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History: Station of the Month

Intro | Timelines | Histories | Interviews | Photos

WTJU-FM:June's Station of the Month
By Chuck Taylor, Station Manager & Patrick O'Rourke, Volunteer Announcer

You all know how much work there is to keep your radio station broadcasting, solvent, entertaining and on time. And you all know what it's like when you throw an extra project into the mix. Well listen to what 1996-97 has been and continues to be for WTJU in Charlottesville, Virginia. On top of normal operations, we upgraded our on air studio, moved our antenna once, to a temporary site... and again next month to a more permanent location on a tower under construction! And finally, we organized a party to celebrate 40 years of broadcasting in Charlottesville: researched the history, found thirteen hundred alums and established some form of contact with about 750! No, they're not all coming. But those who are will include announcers from the late 50's to the present. Considering some of the stories respondents have contributed, it should be quite a reunion.

What was WTJU like in 1957?Imagine a car radio with only one button. It seems absurd but that's all one would have needed on the FM band in Charlottesville until 1968. The town's only FM station was 91.3, WTJU-FM broadcasting from the University of Virginia. Today, as more than two-dozen FM stations beam their signals toward Charlottesville, WTJU remains a pillar at the left end of the dial, albeit at 91.1 FM now. The different frequency is one of many changes that have taken place since WTJU began broadcasting forty years ago in 1957.

At its founding, WTJU operated under the sponsorship of the Department of Speech and Drama and sent out a 10-watt signal broadcasting nightly programming during the school year. The schedule of national news and classical music reached about eleven miles into the mostly rural community surrounding Charlottesville. Today the station is a department of the University of Virginia and features classical, folk, jazz, rock, blues, world and other music programming, and several public affairs programs, 24/365 reaching listeners sixty miles into the surrounding countryside.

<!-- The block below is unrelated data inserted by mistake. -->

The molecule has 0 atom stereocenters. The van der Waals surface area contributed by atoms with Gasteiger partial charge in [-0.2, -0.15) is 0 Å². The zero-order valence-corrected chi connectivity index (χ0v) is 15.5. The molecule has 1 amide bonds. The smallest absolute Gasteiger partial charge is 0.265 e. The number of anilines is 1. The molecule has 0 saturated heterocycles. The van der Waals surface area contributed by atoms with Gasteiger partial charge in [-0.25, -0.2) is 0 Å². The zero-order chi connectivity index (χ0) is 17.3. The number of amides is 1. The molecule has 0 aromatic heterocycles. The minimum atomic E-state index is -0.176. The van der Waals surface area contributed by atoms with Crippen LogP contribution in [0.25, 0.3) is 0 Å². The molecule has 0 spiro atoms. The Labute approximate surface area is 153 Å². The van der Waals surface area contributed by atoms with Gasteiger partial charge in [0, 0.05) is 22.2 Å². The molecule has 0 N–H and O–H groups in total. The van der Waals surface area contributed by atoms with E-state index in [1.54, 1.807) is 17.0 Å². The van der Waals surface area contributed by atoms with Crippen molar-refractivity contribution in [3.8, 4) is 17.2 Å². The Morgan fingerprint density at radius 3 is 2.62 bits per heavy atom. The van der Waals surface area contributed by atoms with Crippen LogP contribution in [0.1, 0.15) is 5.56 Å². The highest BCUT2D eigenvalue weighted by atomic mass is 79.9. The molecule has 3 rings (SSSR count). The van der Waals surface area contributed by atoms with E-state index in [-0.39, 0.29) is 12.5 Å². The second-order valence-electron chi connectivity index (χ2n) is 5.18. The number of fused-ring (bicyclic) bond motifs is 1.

WTJU owes its start to an extraordinary sacrifice of a newly married UVA student, Rowland Johnson, who in 1957 found a radio station in Washington, DC, which was leaving the air and selling its transmitter, a World War 11 surplus item known as the "Gates Wonder." With assistance of his ushers, Johnson cut short his honeymoon to bring the transmitter to Charlottesville. FM radio had come to the University, but it still needed a name. While one can imagine what the new Mrs. Johnson called it the station's call letters, WTJU (Thomas Jefferson's University) were decided by the FCC from a list of five potential names.

Broadcast hours in the early days depended on the announcer. The station generally stayed on from about 7:30 to 11:00 every night. However, according to Rey Barry, one of the station's first announcers, "You had a shift and kept it going as long as you could." It was this can-do attitude that led to the institution of the station's Exam Marathon. In the first two years, programming was hit-or-miss. During UVA's 1959 exam period it was expanded to 24 hours a day to provide time and light classical music for students to study by. Jazz was allowed to air only from 1-5am! The marathon ran for 264 hours, a record for continuous broadcasting in the Charlottesville area. Radio stations familiar with WTJU's eccentric but effective fundraising can trace the origin of our methods to these Exam Marathons. More on that soon.

WTJU became a 250 watt "open air" station in 1963 and increased to 750 watts in 1967. Anyone who has been involved with a University radio station knows that funds (ours coming occasionally from Student Council fees from 1963-1993) are rarely enough to operate. In 1972 WTJU had its first on-air fund drive to purchase a new air board. This fund drive was organized by the jazz staff and raised $3700 toward the new consoled quickly discovered to be a lemon. To replace it quickly, the Chief Engineer built a custom board from scratch... it had a built-in calculator, flashing WTJU letters, and a cigarette lighter!

From that first fund drive in 1972, WTJU has continued to raise money for operations and equipment. From 1960 until 1993, WTJU, then a student organization, was eligible for student funds. The station was frequently denied needed funds but by the 80s, WTJU's on-air fund drives were successful enough to create a buffer against lean times. WTJU has had four fund drives a year for about five years. Before dial there were FIVE! per year all the way back to the early 80s. Each music department (classical, jazz, folk, rock)has its own fund drive and loosely features the music of that department during the entire fund drive. How did we arrive at such a strange method off fundraising? Look back to the description of the early classical marathons: there were two a year, during each exam period. The classical department was already featuring all classical music at exam periods, so requests for funds occurred then. The rest of the departments scheduled fund drives at other times, to elicit audience support for their programming.